An article in the December 5, 1921 Virginian Pilot shows these two Haskells on a barge, being floated down Tanners Creek and into Norfolk.

An article in the December 5, 1921 Virginian Pilot shows these two Haskells on a barge, being floated down Tanner's Creek and into Norfolk.

The same article also showed two Cumberlands coming here from Penniman.

The same article also showed two "Cumberlands" coming here from Penniman. They're shown here on the barge, at the end of their long journey which began on the York River.

The

The accompanying text in the December 1921 article in the Virginia Pilot.

The Cumberland was another model that was moved from Penniman to Norfolk.

The Cumberland was another model that was moved from Penniman to Norfolk.

The Haskell arrived in Norfolk, and was planted on Major Avenue. In fact, its one of 50 houses from Penniman.

The Haskell arrived in Norfolk, and was planted on Major Avenue. In fact, it's one of 50 houses from Penniman. The vintage image (of a Haskell in Old Hickory) is on the left. The Penniman house (from DuPont Plant #37) is on the right.

There are two Cumberlands on Major Avenue, next to the Haskells.

There are two "Cumberlands" on Major Avenue, next to the Haskells. The Cumberland is also seen above on the barge, being floated down Tanner's Creek.

The third housing style we have from Penniman is The Georgia. This is a modest (but cute) Dutch Colonial. You can see these in the background of the grainy photo from the Richmond News Leader.

The third housing style we've found in Norfolk (from Penniman) is "The Georgia." This is a modest (but darling!) Dutch Colonial. You can see these houses in the background of the grainy photo from the Richmond News Leader.

And it started in Riverview.

And it started with these 16 matching bungalows in Riverview (Norfolk). For years, we'd heard that these matching houses came from The Jamestown Exposition (1907), but that is NOT true. In fact, these are "Dupont Houses" and they were originally built at Penniman, and shipped by barge to Norfolk when Penniman was shut down. Later, we learned that the name of this design is "The DuPont." How apropos!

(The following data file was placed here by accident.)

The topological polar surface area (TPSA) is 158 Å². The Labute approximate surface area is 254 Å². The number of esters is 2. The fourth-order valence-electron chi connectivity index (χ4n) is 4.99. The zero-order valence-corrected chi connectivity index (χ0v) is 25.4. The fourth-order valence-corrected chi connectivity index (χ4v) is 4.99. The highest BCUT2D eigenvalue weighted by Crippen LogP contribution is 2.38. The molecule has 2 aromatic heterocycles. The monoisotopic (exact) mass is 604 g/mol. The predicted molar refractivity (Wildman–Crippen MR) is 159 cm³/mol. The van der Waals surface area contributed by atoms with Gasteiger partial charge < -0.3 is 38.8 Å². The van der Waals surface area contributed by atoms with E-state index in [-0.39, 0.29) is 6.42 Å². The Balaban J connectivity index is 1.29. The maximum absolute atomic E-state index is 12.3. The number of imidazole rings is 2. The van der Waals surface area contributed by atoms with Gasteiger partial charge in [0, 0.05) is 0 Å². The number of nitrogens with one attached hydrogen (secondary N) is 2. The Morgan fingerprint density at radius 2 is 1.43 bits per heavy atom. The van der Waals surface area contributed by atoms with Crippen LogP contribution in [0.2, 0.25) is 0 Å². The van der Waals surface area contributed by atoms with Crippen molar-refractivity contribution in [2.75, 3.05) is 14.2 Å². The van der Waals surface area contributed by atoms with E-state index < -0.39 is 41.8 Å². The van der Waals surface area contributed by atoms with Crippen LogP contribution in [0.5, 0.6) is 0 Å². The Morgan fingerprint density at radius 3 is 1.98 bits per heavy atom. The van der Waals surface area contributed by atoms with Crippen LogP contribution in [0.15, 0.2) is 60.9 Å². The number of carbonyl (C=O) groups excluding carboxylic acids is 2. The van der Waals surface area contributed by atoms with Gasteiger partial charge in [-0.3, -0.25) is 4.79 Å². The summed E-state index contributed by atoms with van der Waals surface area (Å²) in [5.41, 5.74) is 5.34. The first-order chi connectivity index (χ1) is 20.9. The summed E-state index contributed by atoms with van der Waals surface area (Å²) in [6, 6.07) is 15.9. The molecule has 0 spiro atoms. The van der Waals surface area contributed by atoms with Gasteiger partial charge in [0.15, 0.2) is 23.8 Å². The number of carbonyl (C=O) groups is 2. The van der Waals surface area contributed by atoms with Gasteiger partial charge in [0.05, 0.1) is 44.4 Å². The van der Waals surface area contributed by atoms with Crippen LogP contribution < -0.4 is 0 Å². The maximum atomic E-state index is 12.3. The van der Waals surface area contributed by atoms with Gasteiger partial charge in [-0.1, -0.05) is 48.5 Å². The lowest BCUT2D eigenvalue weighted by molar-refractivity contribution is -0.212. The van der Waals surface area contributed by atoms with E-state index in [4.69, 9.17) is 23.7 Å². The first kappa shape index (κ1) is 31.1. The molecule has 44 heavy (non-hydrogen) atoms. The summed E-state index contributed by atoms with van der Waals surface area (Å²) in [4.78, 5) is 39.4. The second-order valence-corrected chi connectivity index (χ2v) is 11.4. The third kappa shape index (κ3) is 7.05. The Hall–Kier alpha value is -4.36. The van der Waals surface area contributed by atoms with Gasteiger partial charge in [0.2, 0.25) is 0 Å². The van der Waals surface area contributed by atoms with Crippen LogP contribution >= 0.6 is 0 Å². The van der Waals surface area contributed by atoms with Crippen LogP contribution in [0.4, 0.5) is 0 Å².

The original news article from the 1938 Richmond News Leader.

The original news article from the 1938 Richmond News Leader.

To read more about the houses that came to Norfolk from Penniman, click here.

To learn about the murder of Addie Hoyt, click here.

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Cairo, Illinois: Can This City Be Saved?

May 2nd, 2011 Sears Homes 1 comment

Despite a last-minute plea from desperate Missourians, the 8th U.S. Circuit Court of Appeals said the plan to flood 132,000 acres of prime Missouri farmland will go forward. Flooding the farms will spare the tiny town of Cairo, Illinois, population - 2,800.

The Chicago Tribune is reporting that as of yesterday (Saturday, April 30th), floodwaters in Cairo crested at 59.2 feet, and have now reached 59.8 feet (as of 3:40 pm, EST). If the levees in Cairo give way, the town will be flooded. Opening up levees on the farmland in Missouri will spare Cairo, and ruin the farmland for years.

The Chicago Tribune is also reporting that crops have already been planted on some of the farms that will be inundated with this “man-made tsunami,” destroying the crops and causing hundreds of thousands of dollars of damage to the local farmers. In addition, about 100 homes would be lost.